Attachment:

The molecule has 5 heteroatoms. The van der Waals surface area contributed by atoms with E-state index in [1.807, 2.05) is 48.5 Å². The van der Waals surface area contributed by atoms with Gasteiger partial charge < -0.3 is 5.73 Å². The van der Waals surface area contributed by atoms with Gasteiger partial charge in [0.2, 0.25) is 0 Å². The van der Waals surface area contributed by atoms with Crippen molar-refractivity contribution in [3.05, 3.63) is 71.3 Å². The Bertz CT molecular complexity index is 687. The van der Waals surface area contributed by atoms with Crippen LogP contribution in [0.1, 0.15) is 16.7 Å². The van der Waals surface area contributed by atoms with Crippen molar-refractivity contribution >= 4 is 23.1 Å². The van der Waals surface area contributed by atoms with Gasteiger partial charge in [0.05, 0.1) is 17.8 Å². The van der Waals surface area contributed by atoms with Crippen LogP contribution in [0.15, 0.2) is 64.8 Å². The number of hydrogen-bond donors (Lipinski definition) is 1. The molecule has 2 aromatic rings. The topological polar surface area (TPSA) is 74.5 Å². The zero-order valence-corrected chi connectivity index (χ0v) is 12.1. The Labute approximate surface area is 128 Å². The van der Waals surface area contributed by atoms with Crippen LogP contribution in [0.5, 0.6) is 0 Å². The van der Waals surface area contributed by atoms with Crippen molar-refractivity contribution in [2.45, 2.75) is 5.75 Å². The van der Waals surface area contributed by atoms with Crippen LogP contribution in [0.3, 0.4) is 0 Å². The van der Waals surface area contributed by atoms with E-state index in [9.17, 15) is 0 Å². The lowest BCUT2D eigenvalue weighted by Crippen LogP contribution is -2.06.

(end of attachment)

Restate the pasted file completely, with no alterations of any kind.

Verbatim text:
The molecule has 5 heteroatoms. The van der Waals surface area contributed by atoms with E-state index in [1.807, 2.05) is 48.5 Å². The van der Waals surface area contributed by atoms with Gasteiger partial charge < -0.3 is 5.73 Å². The van der Waals surface area contributed by atoms with Gasteiger partial charge in [0.2, 0.25) is 0 Å². The van der Waals surface area contributed by atoms with Crippen molar-refractivity contribution in [3.05, 3.63) is 71.3 Å². The Bertz CT molecular complexity index is 687. The van der Waals surface area contributed by atoms with Crippen LogP contribution in [0.1, 0.15) is 16.7 Å². The van der Waals surface area contributed by atoms with Crippen molar-refractivity contribution >= 4 is 23.1 Å². The van der Waals surface area contributed by atoms with Gasteiger partial charge in [0.05, 0.1) is 17.8 Å². The van der Waals surface area contributed by atoms with Crippen LogP contribution in [0.15, 0.2) is 64.8 Å². The number of hydrogen-bond donors (Lipinski definition) is 1. The molecule has 2 aromatic rings. The topological polar surface area (TPSA) is 74.5 Å². The zero-order valence-corrected chi connectivity index (χ0v) is 12.1. The Labute approximate surface area is 128 Å². The van der Waals surface area contributed by atoms with Crippen LogP contribution in [0.5, 0.6) is 0 Å². The van der Waals surface area contributed by atoms with Crippen molar-refractivity contribution in [2.45, 2.75) is 5.75 Å². The van der Waals surface area contributed by atoms with Crippen LogP contribution in [0.3, 0.4) is 0 Å². The van der Waals surface area contributed by atoms with E-state index in [9.17, 15) is 0 Å². The lowest BCUT2D eigenvalue weighted by Crippen LogP contribution is -2.06.